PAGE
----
MINISTER of Fisheries and Livestock Professor Nkandu Luo says the reason why women keep oppressing each other is because they have been oppressed for too long.

Speaking when she featured on Smart Eagles’ Round Table Talk to commemorate Womensx Day, Friday, Prof Luo lamented that in her political career, it is women who have fought her the most.

“I want to agree with everybody [who says women don’t support each other], and I have said this and I don’t even apologise that women don’t support each other: that’s fact and nobody will take away. But the psychologists explain it, the psychologists explain that people who have been oppressed for a long time, oppress others. So because women have been oppressed for a long time, the women tend to oppress others. If I take an example of my political career, the people who fight me in Munali are women. You find them going in front of, like right now there is all this euphoria about candidates, Munali has all male candidates and you watch the captions, you see women, the so called chair ladies saying ‘this time we want a man’, you understand,” Prof Luo said.

Prof Luo, however, said despite lack of support from fellow women, she was proud of what she had achieved in her constituency.

“…and they have no reason [for wanting me out] because Munali is where as member of parliament, I am very proud of what I have done and I have used even the CDF very well. I have constructed buildings for everybody to see, I have empowered women and nobody in Munali can even be talking about lack of empowerment because it’s been my agenda and I have been empowering different groups but because the women won’t support a fellow woman, they will do whatever they are doing,” she said.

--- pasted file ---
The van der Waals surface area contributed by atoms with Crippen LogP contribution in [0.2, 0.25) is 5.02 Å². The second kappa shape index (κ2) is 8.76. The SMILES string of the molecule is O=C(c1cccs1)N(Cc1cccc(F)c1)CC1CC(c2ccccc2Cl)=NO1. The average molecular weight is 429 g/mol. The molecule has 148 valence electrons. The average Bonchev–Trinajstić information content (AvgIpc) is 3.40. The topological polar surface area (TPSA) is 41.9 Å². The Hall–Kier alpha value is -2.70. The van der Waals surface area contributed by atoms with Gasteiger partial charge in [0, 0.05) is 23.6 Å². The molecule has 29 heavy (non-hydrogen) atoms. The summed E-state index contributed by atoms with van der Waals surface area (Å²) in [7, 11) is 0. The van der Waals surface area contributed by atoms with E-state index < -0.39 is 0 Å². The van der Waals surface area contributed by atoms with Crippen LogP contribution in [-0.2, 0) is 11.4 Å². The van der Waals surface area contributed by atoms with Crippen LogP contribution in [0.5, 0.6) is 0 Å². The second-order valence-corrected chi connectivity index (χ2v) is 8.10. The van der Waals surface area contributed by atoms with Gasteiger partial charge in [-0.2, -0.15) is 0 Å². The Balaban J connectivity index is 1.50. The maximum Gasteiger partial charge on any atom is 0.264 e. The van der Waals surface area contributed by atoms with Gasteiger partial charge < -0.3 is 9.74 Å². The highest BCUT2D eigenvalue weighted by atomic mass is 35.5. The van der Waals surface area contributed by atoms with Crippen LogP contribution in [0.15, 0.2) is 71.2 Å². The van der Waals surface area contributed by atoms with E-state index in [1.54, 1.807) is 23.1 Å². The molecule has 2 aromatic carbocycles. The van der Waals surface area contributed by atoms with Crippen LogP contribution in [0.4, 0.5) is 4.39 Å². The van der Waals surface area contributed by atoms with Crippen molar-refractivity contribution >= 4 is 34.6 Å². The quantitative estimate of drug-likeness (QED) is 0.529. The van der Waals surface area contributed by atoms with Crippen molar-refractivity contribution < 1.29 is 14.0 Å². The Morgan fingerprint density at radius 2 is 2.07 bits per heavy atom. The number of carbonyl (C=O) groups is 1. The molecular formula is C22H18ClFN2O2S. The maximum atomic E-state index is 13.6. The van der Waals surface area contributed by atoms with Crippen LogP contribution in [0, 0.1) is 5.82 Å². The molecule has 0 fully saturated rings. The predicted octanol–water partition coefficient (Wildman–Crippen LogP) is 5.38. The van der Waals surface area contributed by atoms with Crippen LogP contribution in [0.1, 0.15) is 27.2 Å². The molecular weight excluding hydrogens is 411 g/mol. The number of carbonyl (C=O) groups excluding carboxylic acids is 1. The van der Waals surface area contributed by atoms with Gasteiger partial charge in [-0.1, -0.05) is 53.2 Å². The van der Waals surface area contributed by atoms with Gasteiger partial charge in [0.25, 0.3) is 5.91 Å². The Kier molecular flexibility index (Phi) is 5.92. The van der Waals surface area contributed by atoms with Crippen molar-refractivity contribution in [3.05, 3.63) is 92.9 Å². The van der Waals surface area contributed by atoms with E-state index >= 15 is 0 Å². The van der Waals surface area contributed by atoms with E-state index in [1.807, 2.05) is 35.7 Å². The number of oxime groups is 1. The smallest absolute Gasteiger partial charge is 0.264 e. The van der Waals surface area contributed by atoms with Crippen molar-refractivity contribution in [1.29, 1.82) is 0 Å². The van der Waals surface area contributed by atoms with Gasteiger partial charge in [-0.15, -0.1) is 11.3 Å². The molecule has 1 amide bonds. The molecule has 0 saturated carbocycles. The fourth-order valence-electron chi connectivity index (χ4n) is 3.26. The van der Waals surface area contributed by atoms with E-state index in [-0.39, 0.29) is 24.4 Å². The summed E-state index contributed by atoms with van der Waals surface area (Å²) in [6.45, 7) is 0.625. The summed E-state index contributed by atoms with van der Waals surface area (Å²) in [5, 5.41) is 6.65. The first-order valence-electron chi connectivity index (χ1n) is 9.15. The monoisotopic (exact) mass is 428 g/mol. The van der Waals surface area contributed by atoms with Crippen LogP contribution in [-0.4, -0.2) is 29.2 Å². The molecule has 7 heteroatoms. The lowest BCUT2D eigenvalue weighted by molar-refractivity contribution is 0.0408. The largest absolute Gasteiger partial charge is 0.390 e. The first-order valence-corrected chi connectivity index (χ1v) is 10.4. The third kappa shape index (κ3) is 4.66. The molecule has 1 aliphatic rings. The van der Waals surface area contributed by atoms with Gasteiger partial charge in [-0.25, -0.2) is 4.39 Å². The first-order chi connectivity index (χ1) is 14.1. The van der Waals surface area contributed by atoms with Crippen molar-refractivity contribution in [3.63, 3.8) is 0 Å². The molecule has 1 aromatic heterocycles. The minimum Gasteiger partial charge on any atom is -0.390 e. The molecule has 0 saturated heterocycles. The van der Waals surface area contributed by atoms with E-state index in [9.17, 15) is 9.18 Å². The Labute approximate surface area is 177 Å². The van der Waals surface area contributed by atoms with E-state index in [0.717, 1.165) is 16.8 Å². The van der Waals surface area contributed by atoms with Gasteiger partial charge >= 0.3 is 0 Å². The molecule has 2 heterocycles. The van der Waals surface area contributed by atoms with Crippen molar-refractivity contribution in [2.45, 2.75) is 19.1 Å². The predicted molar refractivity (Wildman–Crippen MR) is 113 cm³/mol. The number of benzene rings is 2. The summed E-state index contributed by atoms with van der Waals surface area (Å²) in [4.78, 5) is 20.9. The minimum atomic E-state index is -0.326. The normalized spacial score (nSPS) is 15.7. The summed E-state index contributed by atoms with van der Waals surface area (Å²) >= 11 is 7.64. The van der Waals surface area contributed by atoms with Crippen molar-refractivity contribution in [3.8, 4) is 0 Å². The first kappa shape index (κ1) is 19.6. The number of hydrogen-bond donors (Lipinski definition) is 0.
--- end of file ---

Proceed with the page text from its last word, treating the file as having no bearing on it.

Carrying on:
She lamented that despite having glowing credentials, women were fought mercilessly in politics.

“And all these men now have ganged up against us, you go to Petauke, it’s men who are trying to outdo somebody who is so competent, who has made Zambia proud, that is a Cambridge fellow: Dora Siliya. To be a Cambridge Fellow in the world is something to celebrate. Zambians, and especially the women of Zambia, should be proud that they have a woman like that in our government who is a Cambridge Fellow. In Britain, when Dora arrives there or in America or Europe, they hear Dora Siliya is a Cambridge Fellow, everybody will celebrate. It’s not easy for a person like me to be one of the top range graduants of the London School of Hygiene and Tropical Medicine which is part of London University. That’s why I am respected all over the world, they look at where I have studied. Moscow State University is the university of the world. When I led a delegation to Russia, the vice chancellor of Copperbelt University, even just the building, he said ‘woo, that’s breath taking’. The ambassador in Russia, Zambian ambassador, was telling Russians that ‘oh, tomorrow, my minister will be visiting the Moscow State University because she is an old scholar of Moscow State University’, do you know what they told him? ‘It’s not possible for an African to have gone to Moscow State University’, so the ambassador says here is her CV, they said ‘no’,” Prof Luo said.